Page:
NEVES, SUSANA S.1* and MARK F. WATSON2. 1Department of Biology, Virginia Polytechnic Institute and State University, Blacksburg, VA 24061, USA; 2Royal Botanic Garden Edinburgh, Inverleith Row, Edinburgh, EH3 5LR, UK. - Phylogeny of Bupleurum (Apiaceae) based on ITS sequence data.
Bupleurum L. (Apiaceae: Apioideae) is a genus of ca. 150
species with broad distribution in the N Hemisphere (except the S
African B. mundii), but with many species that are rare or
restricted to small areas. The genus is easily recognized within the
family because of its simple and entire leaves, but unusually includes
woody members as well as the more usual annual and perennials herbs.
Bupleurum has for long been regarded as a natural group but its
infrageneric classification has been problematic. Phylogenetic
relationships of the genus were investigated using sequences of the
internal transcribed spacers (ITS) of nuclear ribosomal DNA, from 32
species (35 taxa) representing all sections and subsections of the
genus. Phylogenies generated by maximum parsimony, maximum likelihood,
and neighbour joining methods show very similar topologies,
unequivocally demonstrating monophyly of Bupleurum and the division of
the genus into two major clades (100% bootstrap support in all
analyses). The most basal clade is formed by all the species of the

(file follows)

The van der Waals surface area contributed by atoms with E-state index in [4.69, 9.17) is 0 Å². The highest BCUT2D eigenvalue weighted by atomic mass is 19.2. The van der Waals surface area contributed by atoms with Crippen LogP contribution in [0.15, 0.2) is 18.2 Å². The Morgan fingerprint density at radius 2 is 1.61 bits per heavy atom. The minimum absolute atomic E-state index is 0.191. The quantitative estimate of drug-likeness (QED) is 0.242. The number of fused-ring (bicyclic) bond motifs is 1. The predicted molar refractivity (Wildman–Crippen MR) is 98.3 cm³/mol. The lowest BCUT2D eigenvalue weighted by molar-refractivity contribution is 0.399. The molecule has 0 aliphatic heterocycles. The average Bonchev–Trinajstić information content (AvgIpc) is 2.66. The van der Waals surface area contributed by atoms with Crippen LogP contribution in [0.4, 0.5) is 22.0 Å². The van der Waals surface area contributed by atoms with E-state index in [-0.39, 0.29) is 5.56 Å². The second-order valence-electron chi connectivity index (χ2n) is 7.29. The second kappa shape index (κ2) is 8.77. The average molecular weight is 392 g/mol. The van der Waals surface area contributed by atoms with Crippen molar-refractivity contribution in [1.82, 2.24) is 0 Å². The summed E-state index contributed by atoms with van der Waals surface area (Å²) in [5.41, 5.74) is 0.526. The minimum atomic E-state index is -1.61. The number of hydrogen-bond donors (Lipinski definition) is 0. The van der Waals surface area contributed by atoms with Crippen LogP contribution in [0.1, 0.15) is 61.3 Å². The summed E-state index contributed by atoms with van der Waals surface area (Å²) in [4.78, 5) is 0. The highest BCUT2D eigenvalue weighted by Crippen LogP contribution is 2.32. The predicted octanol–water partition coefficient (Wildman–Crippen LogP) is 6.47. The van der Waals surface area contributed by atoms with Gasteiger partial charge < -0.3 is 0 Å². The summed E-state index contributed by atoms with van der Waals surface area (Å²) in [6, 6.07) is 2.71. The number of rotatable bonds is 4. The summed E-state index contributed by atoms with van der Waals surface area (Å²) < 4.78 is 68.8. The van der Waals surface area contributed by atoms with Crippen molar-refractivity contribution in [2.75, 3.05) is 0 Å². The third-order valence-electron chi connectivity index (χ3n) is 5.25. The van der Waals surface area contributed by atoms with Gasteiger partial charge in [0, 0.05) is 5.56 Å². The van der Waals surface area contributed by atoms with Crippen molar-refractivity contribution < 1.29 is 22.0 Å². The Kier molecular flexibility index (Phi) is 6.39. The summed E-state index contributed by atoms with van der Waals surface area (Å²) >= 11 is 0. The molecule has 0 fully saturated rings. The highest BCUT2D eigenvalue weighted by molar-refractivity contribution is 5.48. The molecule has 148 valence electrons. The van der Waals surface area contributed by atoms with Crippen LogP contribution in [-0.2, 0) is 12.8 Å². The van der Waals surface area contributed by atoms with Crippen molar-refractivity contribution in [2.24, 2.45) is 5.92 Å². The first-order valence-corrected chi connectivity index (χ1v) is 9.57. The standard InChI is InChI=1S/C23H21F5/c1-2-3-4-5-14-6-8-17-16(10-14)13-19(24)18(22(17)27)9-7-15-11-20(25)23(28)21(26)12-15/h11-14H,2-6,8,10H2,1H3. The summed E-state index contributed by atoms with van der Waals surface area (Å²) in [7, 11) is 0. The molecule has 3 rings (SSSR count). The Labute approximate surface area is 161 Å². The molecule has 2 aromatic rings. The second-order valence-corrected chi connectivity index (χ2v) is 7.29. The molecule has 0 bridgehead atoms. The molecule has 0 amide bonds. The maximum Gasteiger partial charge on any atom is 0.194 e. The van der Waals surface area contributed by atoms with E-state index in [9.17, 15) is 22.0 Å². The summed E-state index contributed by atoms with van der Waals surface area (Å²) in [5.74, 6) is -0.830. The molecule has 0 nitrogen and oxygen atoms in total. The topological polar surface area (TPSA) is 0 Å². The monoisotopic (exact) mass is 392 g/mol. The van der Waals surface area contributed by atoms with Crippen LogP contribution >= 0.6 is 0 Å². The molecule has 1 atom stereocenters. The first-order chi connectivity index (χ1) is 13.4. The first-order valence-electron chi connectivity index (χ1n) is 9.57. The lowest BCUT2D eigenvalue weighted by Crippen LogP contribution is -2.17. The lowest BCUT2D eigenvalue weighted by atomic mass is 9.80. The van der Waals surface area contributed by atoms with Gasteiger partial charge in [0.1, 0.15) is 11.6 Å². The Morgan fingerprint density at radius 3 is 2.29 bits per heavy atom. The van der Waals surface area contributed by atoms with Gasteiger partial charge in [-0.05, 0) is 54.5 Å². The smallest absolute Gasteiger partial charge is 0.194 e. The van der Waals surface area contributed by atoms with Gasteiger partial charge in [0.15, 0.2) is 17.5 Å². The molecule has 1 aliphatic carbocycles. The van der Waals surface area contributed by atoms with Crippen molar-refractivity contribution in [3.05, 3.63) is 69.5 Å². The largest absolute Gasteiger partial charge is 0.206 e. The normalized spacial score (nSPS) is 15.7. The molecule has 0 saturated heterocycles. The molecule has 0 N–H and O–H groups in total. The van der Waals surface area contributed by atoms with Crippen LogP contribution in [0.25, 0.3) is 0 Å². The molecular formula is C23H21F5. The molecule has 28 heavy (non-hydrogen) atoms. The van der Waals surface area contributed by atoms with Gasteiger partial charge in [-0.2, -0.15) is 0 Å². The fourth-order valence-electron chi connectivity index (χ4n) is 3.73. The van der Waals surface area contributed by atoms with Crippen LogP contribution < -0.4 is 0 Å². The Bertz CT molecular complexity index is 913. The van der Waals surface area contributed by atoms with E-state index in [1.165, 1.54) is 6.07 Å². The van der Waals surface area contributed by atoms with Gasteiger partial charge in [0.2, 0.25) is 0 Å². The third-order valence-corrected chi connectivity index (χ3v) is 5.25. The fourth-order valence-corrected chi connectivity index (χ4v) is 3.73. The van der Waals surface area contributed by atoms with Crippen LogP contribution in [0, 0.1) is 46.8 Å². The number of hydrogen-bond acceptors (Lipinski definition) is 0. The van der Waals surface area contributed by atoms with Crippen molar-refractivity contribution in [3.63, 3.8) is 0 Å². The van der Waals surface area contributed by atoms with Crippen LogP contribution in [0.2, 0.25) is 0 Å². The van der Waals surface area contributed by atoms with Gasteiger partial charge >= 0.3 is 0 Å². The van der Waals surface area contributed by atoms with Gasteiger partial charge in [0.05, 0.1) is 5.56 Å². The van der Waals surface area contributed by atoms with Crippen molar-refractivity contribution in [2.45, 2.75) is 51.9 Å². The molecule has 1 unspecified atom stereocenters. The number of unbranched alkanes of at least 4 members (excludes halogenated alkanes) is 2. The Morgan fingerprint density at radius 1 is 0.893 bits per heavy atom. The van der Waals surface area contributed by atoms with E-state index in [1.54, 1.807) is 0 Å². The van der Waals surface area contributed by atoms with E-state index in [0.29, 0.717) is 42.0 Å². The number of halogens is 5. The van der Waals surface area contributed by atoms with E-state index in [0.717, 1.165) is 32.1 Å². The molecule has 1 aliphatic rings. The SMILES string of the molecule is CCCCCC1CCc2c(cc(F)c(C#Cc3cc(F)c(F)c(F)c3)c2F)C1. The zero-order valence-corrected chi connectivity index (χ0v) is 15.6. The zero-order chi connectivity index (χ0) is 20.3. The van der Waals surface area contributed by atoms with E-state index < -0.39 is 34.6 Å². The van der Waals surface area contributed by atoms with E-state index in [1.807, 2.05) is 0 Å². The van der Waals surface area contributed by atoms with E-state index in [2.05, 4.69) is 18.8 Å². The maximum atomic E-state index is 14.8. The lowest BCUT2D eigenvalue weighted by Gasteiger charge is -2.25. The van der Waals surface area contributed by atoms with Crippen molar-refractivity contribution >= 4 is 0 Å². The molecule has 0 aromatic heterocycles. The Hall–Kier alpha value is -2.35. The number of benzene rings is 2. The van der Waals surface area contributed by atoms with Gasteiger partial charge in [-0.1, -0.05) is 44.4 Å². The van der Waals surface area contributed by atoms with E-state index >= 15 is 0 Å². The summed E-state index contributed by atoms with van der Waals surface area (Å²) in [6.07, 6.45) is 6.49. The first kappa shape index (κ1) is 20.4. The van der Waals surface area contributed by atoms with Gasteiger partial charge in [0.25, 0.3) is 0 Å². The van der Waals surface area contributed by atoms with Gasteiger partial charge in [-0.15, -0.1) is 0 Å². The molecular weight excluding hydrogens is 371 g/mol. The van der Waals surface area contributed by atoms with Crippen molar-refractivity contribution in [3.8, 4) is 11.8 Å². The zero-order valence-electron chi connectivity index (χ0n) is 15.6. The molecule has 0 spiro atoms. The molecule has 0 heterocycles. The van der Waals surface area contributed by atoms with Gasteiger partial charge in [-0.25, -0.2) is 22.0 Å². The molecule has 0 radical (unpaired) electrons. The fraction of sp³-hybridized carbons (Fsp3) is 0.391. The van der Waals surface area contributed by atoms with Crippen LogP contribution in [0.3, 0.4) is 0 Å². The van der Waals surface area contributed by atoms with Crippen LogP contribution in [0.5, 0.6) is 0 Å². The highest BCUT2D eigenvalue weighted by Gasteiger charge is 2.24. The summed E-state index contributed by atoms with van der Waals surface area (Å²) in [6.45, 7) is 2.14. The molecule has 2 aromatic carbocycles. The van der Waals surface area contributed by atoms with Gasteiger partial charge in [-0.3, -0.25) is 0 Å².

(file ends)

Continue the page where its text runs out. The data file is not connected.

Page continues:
genus with pinnate-reticulate veined leaves, and surprisingly also
includes B. rigidum, which itself has a unique type of leaf venation.
The other major clade comprises most of the species studied, all of
which have ± parallel-veined leaves. These results do not agree with
any previous classifications of the genus. Relationships within the
major clades are not fully resolved, and a larger sampling and further
data from other gene regions is required. Nevertheless, three other
strongly supported clades were identified; one of these clades
correspond to a group that includes all NW African endemic species,
and the low nucleotide variation in this group suggests a recent
radiation. The S African B. mundii seems to be a neoendemic
closely related to B. falcatum, an Eurasian species.
Key words: Apiaceae, Apioideae, Bupleurum, ITS nrDNA, molecular phylogeny